When I saw the film “Sully,” I wanted to say, “Thanks, Tom Hanks.” I’ve had thanks on my mind. And thankers, too. I’ve been awash in the waves of thank-yous that flow over us daily. We hear them on newscasts and after newscasts. Thank you, thank you, thank you. But all those thank-yous can make a grown-up groan: thank-yous by anchors, thank-yous for reporters, thank-yous for guests, even thank-yous for audiences, thank-yous for every blessed thing. Seems as though no newsie goes home thankless. Of all the thank-yous I’ve heard lately, the most unusual was spoken by NBC News’s Jose Diaz-Balart. At the end of the network newscast he anchors at 6:30 p.m ET, Saturday, he says warmly to his viewers, “Thank you for the privilege of your time.” The privilege of my time? I don’t know what that means, but I gather that he’s just thanking us for watching him.
Do network reporters really need to be thanked nightly for doing their job, for which they’re probably paid well, if not handsomely?
Reuven Frank, the NBC News president who created “The Huntley-Brinkley Report” way back when, issued a thank-you alert in 1982 (on June 29, in case you’re wondering): “We thank each other too much. We are supposed to be talking to—and reporting for—an audience.” For which I would say, posthumously, “Thank you.”
Beside those constant thank-yous, I’m affected (afflicted?) by another irritant, or should I call it an earitant? It’s a response sometimes spoken by a reporter after an anchor intros him. Then the reporter says immediately, “That’s right, Jack (or Jill).”
We don’t need a reporter confirming what the anchor had just told us. Why do reporters do that? Beats me.
So I asked an expert in such matters, Andy Fisher, a retired NBC news writer. Andy said, “I think the purpose of’ saying ‘That’s right, Jack’ is to create the illusion that the anchor knows and/or cares about the story.”
Another earitant I ran into recently: an anchor’s use of “Keeping them honest.” Anderson Cooper of CNN began a recent program (8 p.m., July 31) with that meaningless phrase, long a favorite of his. Made me wonder who’s being kept honest? How does Cooper know? Who’s keeping whom honest? The first person Cooper mentioned that night was President Trump. Has Cooper kept him honest? Another earitent that night: Cooper’s telling a newspaper reporter, “I appreciate you being with us.” Correct: “I appreciate your being with us.” The New York Times Manual of Style and Usage says: “Beware of a present participle (the ing form of a verb) when it directly follows a noun or a pronoun. Look twice at the meaning of the phrase because the participle often plays the role of a noun in such a sentence. And when that happens, the previous word should be possessive (his, her, their…..)”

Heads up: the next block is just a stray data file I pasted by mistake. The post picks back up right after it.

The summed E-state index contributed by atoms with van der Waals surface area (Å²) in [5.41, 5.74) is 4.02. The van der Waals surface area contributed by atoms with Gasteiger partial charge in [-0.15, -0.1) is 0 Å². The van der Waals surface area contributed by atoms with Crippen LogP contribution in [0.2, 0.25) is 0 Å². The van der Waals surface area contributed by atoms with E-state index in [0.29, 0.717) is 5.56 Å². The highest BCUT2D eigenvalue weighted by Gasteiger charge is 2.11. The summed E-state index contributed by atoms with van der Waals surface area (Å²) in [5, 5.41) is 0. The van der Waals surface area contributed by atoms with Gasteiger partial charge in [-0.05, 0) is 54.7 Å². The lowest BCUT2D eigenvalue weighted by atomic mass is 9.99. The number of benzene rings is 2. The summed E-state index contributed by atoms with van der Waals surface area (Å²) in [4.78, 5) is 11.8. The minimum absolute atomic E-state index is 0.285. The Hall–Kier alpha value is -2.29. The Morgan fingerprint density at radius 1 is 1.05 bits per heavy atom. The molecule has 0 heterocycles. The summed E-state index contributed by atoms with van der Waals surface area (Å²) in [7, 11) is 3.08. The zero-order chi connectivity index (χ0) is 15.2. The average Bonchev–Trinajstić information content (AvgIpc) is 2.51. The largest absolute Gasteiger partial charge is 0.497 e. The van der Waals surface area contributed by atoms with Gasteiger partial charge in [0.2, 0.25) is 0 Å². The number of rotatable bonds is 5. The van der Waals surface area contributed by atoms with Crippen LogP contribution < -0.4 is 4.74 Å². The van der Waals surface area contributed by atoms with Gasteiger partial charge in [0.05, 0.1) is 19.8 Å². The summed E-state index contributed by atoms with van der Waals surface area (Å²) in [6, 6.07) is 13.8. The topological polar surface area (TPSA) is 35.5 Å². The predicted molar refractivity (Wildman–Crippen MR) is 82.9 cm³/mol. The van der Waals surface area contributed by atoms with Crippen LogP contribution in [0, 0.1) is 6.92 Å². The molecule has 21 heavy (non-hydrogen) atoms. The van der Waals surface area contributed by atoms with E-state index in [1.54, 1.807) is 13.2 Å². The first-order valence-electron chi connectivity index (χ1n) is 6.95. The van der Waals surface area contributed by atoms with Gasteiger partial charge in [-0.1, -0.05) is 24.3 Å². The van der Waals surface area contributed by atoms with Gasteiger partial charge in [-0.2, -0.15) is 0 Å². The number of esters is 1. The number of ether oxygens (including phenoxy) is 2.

Another irritant is a visual one. It deals with punctuation; but because networks have goofed, I call it punktuation. Let’s start with ABC’s morning program, “Good Morning America.” What’s wrong is the lack of a comma after “Morning.” Hollywood, which is not distinguished for spelling, got it right when it released the Robin Williams movie “Good Morning, Vietnam.” A website, “Grammar Errors,” tells why: “Always use a comma when directly addressing someone/something, regardless of whether the direct address is at the beginning or end of the sentence.”
As for CBS’s “Forty Eight Hours,” “Forty-Eight” should be hyphenated. Andy Fisher has a complaint. (As they might say in Brooklyn, he’s entitled.) He asks, “Why do gunshots on newscasts so often ‘ring out’? “When I think of ringing,,” he said, “I think of bells. Gunshots do not sound like bells. The phrase “Let freedom ring’ has also bothered me for some time.” Andy, just think ‘”Let freedom reign,” and the ringing should stop.
As for guns and gunnery, even if you know less than a novice in a nunnery (Thanks, Sir W. S. Gilbert), you do need to recognize a cliché when you run into one. We’re bedeviled by a slew of clichés, some related to those earitating shots. Another ballistic cliché: dodge a bullet. Just make sure you duck a hail of bullets. No, don’t bite the bullet. And remember smoking gun. Also, mystery surrounds. Take brutally murdered. Please. Is anyone ever murdered kindly? And major breakthrough. A breakthrough is a major event. Also redundant is major milestone. If an event is a milestone, it is major. Then there’s violent explosion. Have you ever heard of a peaceful explosion?
Are you trying to kick the habit of using any of those clichés? Give it a shot.
© Mervin Block 2017
Mervin Block is the author of Writing Broadcast News Shorter, Sharper, Stronger: A Professional Handbook.
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“Rewriting Network News” and “Writing News for TV and Radio”
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